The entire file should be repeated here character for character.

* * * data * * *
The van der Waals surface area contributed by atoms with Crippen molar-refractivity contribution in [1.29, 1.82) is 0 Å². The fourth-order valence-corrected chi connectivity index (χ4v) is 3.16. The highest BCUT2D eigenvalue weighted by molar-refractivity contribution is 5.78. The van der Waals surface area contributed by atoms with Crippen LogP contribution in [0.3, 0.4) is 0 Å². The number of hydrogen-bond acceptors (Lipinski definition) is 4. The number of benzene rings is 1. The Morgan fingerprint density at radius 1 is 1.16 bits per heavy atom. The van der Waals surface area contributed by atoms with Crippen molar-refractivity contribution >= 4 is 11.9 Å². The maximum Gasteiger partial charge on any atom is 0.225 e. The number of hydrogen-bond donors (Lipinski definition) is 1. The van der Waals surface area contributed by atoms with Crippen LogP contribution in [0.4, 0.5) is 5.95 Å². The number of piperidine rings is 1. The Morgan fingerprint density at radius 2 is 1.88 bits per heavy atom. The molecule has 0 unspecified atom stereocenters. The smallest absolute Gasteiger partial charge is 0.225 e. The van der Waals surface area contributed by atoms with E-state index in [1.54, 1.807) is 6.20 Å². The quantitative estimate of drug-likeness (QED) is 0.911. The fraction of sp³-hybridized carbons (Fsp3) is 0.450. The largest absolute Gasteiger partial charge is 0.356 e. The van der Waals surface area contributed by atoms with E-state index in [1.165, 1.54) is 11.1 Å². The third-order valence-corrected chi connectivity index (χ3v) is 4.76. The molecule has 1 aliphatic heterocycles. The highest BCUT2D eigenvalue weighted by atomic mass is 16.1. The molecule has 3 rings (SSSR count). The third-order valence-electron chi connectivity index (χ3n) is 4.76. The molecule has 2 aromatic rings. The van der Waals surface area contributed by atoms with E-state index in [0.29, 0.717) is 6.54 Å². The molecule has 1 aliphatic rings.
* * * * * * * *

The van der Waals surface area contributed by atoms with Crippen molar-refractivity contribution in [1.29, 1.82) is 0 Å². The fourth-order valence-corrected chi connectivity index (χ4v) is 3.16. The highest BCUT2D eigenvalue weighted by molar-refractivity contribution is 5.78. The van der Waals surface area contributed by atoms with Crippen LogP contribution in [0.3, 0.4) is 0 Å². The number of hydrogen-bond acceptors (Lipinski definition) is 4. The number of benzene rings is 1. The Morgan fingerprint density at radius 1 is 1.16 bits per heavy atom. The van der Waals surface area contributed by atoms with Crippen molar-refractivity contribution >= 4 is 11.9 Å². The maximum Gasteiger partial charge on any atom is 0.225 e. The number of hydrogen-bond donors (Lipinski definition) is 1. The van der Waals surface area contributed by atoms with Crippen LogP contribution in [0.4, 0.5) is 5.95 Å². The number of piperidine rings is 1. The Morgan fingerprint density at radius 2 is 1.88 bits per heavy atom. The molecule has 0 unspecified atom stereocenters. The smallest absolute Gasteiger partial charge is 0.225 e. The van der Waals surface area contributed by atoms with E-state index in [1.54, 1.807) is 6.20 Å². The quantitative estimate of drug-likeness (QED) is 0.911. The fraction of sp³-hybridized carbons (Fsp3) is 0.450. The largest absolute Gasteiger partial charge is 0.356 e. The van der Waals surface area contributed by atoms with E-state index in [1.165, 1.54) is 11.1 Å². The third-order valence-corrected chi connectivity index (χ3v) is 4.76. The molecule has 1 aliphatic heterocycles. The highest BCUT2D eigenvalue weighted by atomic mass is 16.1. The molecule has 3 rings (SSSR count). The third-order valence-electron chi connectivity index (χ3n) is 4.76. The molecule has 2 aromatic rings. The van der Waals surface area contributed by atoms with E-state index in [0.29, 0.717) is 6.54 Å². The molecule has 1 aliphatic rings.